Making the data accessible to citizens. 

When used well, data gives citizens a new level of insight, helping them use more convenient or cheaper services. For example, with dynamic energy pricing, citizens can choose to use appliances more when demand is low, potentially leading to savings in energy bills. For policy makers and providers, a regular assurance process is needed to check whether smart infrastructure systems are providing better value for customers and citizens, and that all sources of insight are being optimised. For example, are data sources being integrated from all parties in the value chain - customers, asset managers, contractors, suppliers, manufacturers, maintenance operations and logistics? This process of assurance relies on insights from technical actors as well as managers and citizens, as our cities evolve and adapt regularly.

The way forward 

As we look ahead to the increasing prevalence of smart infrastructure and connected devices across our cities, there are both opportunities and challenges for policy makers to understand. The following presents some of the key questions that should be addressed.

Safety first. 

What is the city’s core security capability and how do they conduct ongoing security assessments across assets? What are the security obligations of suppliers across the city? What assurance processes exist for suppliers as part of contracts, including reporting suspicious or malicious activity? How will cities protect citizens if / when smart infrastructure algorithms make unexpected, adverse decisions?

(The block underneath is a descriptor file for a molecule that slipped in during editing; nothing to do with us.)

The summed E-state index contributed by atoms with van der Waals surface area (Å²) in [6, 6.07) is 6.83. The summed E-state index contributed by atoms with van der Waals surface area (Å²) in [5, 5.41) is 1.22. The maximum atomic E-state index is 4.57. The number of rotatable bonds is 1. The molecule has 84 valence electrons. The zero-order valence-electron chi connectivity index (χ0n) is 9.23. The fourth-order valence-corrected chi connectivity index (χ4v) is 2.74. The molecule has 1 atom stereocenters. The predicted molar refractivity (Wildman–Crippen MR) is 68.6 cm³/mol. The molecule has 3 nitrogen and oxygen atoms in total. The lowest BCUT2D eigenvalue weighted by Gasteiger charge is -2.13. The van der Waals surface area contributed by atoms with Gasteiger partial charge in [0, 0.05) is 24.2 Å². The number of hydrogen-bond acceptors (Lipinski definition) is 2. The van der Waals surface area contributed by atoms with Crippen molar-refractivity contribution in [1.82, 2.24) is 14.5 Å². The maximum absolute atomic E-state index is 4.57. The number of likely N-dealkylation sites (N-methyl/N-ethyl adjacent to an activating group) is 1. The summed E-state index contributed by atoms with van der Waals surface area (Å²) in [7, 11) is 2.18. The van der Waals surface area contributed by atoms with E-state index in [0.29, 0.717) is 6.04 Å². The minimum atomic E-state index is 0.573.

While consumer businesses have grown increasingly conscious of cyber risks, connected infrastructure acts as a new frontier for hackers. It offers a way into complex energy, transport and infrastructure services, with the potential to disrupt an entire city. In May 2021 US firm Colonial Pipeline paid hackers $5m USD, after they held up the country’s largest fuel pipeline. Shipments from the company are responsible for much of the East Coast’s gasoline supply, and the hack triggered a sizeable political response, after lines emerged at gas stations across multiple states. A similar event took place earlier this year at Florida Water, with hackers increasing the level of sodium hydroxide in the water to 100 times its normal level. Staff intervened before the new chemical mix reached the drinking water supply, but the hack demonstrates the very real risk to population health from malicious infrastructure interventions.

Beyond this, clearly defined approaches to privacy and risk are also essential for open systems to build public trust. These may include sharing only aggregate-level data across smart infrastructure partners, designing federated learning systems that conduct analysis on distributed servers so separate organisations can hold their own data, or implementing independent data trusts that allow analysis to be conducted without sharing the underlying data. When breaches do occur, clarity over whether the public agency, the hardware manufacturer or the software developer has responsibility will be key. Similarly, public bodies and private sector partners will need to develop appropriate risk-sharing approaches, in close tandem with insurers, as the market for smart infrastructure insurance matures.

Promote open and standardised data systems.  

Is a common data standard in place across a city's full suite of connected systems? What proprietary technology is built into existing systems?

Interoperability between systems is a hallmark of connected infrastructure. The UK’s Open Data Institute is just one of the institutions seeking to develop new models for effective data governance and collaboration. Effective and open data systems will rely on both technological and institutional advances, for example in setting up a data trust with the proper organisational and technical design for the application at hand.